Silver City Energy Storage Center in Broken Hill would be a 200MW/1,500MWh A-CAES plant that would participate in Australia’s National Electricity Market (NEM). It was recently selected by regional grid operator Transgrid as the preferred option among a number of proposals as offering the highest net benefit to consumers and integrating the most renewable energy capacity to the network cost-effectively.

The California Energy Commission’s hearing office is set to hold a potential information hearing and site visit for the Gem Energy Storage Center project on 11 August.

There is no equipment around that can really burn hydrogen. A stupid thing to do anyway, because you'll only get about 1/2 the efficiency compared to direct hydrogen fuel cell.

The existence of Australian hydropower was a revelation. The place is largely flat as pancake.

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On 7/21/2022 at 3:11 AM, markslawson said:

I wrote this article  for the Australian edition of the British magazine Spectator a couple of weeks back. In essence, academics are FINALLY starting to realise that wind droughts are an issue with intermittent systems and studying them. As the article notes some work has been done in the UK, where it is known, for example, that some years back the wind made no contribution to the UK grid for nine days, and there were serious deficits during another drought at the end of last year. These wind droughts are an extreme event like cyclones or rain droughts. I saw some material recently on wind droughts in the US but I seem to have mislaid it. Perhaps someone has access? As for Australia there has been limited work to suggest that wind droughts in a given year might last for up to 36 hours. But that's just from one year of data. As noted in the article there is no way to store enough power to tide the grids over such long periods. Australia is building one water dam project called Snowy 2.0 (after the region) but a fully renewables network would need at least six of seven. In any case the blindness of policy makers to this issue to date is just extraordinary.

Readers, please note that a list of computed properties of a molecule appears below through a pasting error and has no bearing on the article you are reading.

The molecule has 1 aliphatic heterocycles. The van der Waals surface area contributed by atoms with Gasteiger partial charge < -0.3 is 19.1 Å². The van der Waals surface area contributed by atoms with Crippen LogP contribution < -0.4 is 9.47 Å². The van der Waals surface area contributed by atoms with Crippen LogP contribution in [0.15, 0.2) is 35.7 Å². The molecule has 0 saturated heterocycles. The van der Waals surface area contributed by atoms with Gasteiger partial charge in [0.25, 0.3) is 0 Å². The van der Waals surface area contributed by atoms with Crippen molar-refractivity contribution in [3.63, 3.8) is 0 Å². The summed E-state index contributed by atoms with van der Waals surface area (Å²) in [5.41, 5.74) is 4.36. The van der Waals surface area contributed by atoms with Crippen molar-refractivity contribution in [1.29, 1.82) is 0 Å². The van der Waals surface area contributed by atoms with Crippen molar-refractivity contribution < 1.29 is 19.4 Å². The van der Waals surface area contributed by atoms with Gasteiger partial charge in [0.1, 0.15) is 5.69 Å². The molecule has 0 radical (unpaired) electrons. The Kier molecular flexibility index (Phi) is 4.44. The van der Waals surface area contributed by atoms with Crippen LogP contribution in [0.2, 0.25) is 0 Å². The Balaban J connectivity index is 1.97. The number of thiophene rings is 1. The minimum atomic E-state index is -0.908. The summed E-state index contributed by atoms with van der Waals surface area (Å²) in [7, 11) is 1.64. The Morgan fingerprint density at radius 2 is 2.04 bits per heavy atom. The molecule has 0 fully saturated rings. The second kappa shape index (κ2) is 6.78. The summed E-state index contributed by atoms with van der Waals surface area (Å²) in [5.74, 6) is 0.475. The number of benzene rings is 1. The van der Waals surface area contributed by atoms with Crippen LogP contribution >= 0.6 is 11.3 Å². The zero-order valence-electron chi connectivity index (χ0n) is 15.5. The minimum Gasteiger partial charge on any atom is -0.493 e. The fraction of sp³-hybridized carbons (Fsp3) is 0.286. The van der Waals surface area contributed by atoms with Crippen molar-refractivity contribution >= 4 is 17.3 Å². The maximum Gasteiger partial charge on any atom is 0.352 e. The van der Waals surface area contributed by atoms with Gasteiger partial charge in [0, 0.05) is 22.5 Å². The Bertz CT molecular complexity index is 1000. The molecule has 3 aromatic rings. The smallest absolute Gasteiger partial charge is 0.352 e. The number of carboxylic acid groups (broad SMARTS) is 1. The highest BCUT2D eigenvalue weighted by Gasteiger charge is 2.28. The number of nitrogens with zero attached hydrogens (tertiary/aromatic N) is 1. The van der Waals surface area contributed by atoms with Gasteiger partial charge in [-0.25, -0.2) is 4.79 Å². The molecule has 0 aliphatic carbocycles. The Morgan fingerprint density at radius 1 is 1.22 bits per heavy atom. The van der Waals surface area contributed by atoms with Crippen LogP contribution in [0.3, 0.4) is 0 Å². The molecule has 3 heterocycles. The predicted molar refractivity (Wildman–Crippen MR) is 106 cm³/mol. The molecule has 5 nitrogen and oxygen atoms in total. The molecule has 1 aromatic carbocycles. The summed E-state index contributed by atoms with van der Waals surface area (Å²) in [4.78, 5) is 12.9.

Reminds me of this silly project

https://www.dw.com/en/worlds-tallest-solar-chimney-going-up-down-under/a-597381

endemic to Australia. (Though somebody over in Israel rediscovered it independently)

Methinks, the best place to put a windmill at is on top of a nuclear power plant's cooling tower. Constant updraft made out of denser water steam.

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(edited)

11 minutes ago, Andrei Moutchkine said:

There is no equipment around that can really burn hydrogen. A stupid thing to do anyway, because you'll only get about 1/2 the efficiency compared to direct hydrogen fuel cell.

The existence of Australian hydropower was a revelation. The place is largely flat as pancake.

Linear generator running on hydrogen, ammonia

Mainspring Energy, a US linear generator specialist, has adapted its technology so its generators can run on hydrogen and ammonia. It said the generators can ramp up and down quickly via solar, with the ability to dynamically switch between different kinds of fuels.

“The generator has passed key tests to directly run 100% hydrogen and 100% ammonia fuels at high efficiencies,” said company spokesperson Maria Amundson.

HS2 reports hydrogen generator trial success

22 JUL, 2022 BY GREG PITCHER

 

High Speed 2 (HS2) bosses have revealed the successful results of a trial of hydrogen-fuelled generators as ministers moved to boost the development of infrastructure for the green energy source.

Use of two hydrogen power units on a site in west London slashed carbon emissions by 51t per 400 hours while producing the electricity required for operations on the rapid rail link project.

HS2 air quality manager Andrea Davidson said the use of hydrogen rather than diesel to power site equipment brought “major” benefits.

Edited by Jay McKinsey

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On 7/22/2022 at 4:06 AM, Ron Wagner said:

I have never seen an article discussing the availability of sunlight during different parts of the year for solar users. Here is an explanation. https://en.wikipedia.org/wiki/Equinox#Length_of_equinoctial_day_and_night

It is also of interest that climates that are too hot do not allow solar panels to work properly while those with more moderate days get better performance if there are not too many cloudy days. Temperatures can also be too cool or weather too snowy etc. 

I would like to know if solar is more or less variable than wind given all factors. We just bought a $2,000+ solar system with movable panels. It can run medical devices, lights, electric blankets, fans, charge phones and computers etc. My major issue is large trees. It is good for camping also. We can probably live well off the grid with a few extra solar panels and a medium sized propane tank. We already have a decorative windmill and might add a electric generating right next to it.